Title
Determining groundwater-surface water exchange from temperature-time series : combining a local polynomial method with a maximum likelihood estimator Determining groundwater-surface water exchange from temperature-time series : combining a local polynomial method with a maximum likelihood estimator
Author
Faculty/Department
Faculty of Sciences. Bioscience Engineering
Publication type
article
Publication
Washington, D.C. ,
Subject
Chemistry
Biology
Source (journal)
Water resources research. - Washington, D.C.
Volume/pages
51(2015) :2 , p. 922-939
ISSN
0043-1397
ISI
000351401200009
Carrier
E
Target language
English (eng)
Full text (Publishers DOI)
Affiliation
University of Antwerp
Abstract
The use of temperature-time series measured in streambed sediments as input to coupled water flow and heat transport models has become standard when quantifying vertical groundwater-surface water exchange fluxes. We develop a novel methodology, called LPML, to estimate the parameters for 1-D water flow and heat transport by combining a local polynomial (LP) signal processing technique with a maximum likelihood (ML) estimator. The LP method is used to estimate the frequency response functions (FRFs) and their uncertainties between the streambed top and several locations within the streambed from measured temperature-time series data. Additionally, we obtain the analytical expression of the FRFs assuming a pure sinusoidal input. The estimated and analytical FRFs are used in an ML estimator to deduce vertical groundwater-surface water exchange flux and its uncertainty as well as information regarding model quality. The LPML method is tested and verified with the heat transport models STRIVE and VFLUX. We demonstrate that the LPML method can correctly reproduce a priori known fluxes and thermal conductivities and also show that the LPML method can estimate averaged and time-variable fluxes from periodic and nonperiodic temperature records. The LPML method allows for a fast computation of exchange fluxes as well as model and parameter uncertainties from many temperature sensors. Moreover, it can utilize a broad frequency spectrum beyond the diel signal commonly used for flux calculations.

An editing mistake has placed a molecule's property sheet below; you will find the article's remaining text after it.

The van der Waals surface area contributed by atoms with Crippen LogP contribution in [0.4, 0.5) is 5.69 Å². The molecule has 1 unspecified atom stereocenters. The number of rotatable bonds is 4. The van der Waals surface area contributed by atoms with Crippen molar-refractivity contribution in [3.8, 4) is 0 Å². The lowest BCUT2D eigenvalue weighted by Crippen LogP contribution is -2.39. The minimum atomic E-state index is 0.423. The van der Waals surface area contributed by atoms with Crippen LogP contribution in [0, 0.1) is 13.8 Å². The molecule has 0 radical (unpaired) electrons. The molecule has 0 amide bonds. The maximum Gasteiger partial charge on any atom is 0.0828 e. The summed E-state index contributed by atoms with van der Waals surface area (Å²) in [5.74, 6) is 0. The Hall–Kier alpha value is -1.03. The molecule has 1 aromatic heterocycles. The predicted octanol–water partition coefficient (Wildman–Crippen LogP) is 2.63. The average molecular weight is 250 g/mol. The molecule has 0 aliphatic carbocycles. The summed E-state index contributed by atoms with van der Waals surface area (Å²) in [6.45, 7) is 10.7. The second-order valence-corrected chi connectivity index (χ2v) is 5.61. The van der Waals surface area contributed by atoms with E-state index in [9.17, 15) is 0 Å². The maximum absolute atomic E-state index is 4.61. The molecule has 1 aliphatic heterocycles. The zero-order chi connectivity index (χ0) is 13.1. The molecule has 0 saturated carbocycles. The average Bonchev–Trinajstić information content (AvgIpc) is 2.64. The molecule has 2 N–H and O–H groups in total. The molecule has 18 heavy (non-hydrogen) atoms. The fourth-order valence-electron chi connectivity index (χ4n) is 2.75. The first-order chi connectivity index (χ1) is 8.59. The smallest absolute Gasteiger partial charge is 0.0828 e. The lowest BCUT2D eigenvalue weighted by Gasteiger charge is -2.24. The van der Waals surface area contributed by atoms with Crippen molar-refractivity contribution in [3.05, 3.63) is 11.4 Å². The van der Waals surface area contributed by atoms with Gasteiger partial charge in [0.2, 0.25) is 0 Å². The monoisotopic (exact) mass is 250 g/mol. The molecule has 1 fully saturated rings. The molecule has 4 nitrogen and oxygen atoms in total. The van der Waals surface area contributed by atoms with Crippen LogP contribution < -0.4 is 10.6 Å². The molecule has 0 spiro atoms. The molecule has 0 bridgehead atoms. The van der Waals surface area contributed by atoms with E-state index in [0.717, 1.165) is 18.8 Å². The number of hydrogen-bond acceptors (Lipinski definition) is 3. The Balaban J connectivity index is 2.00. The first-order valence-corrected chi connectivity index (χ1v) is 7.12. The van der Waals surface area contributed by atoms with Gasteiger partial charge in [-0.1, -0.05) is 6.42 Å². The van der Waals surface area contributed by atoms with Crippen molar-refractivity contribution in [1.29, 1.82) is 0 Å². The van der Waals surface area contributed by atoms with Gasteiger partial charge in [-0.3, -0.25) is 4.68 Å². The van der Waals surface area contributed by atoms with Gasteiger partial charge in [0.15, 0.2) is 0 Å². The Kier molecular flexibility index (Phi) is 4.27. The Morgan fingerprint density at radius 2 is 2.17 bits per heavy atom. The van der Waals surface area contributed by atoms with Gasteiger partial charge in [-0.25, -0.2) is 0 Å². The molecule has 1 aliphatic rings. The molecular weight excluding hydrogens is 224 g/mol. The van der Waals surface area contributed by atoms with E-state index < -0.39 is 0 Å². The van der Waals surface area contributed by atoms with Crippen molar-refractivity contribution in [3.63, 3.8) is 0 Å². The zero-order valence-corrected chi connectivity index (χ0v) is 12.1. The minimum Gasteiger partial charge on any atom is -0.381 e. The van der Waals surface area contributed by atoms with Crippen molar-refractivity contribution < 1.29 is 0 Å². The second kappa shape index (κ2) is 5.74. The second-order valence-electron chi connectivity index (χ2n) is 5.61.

E-info
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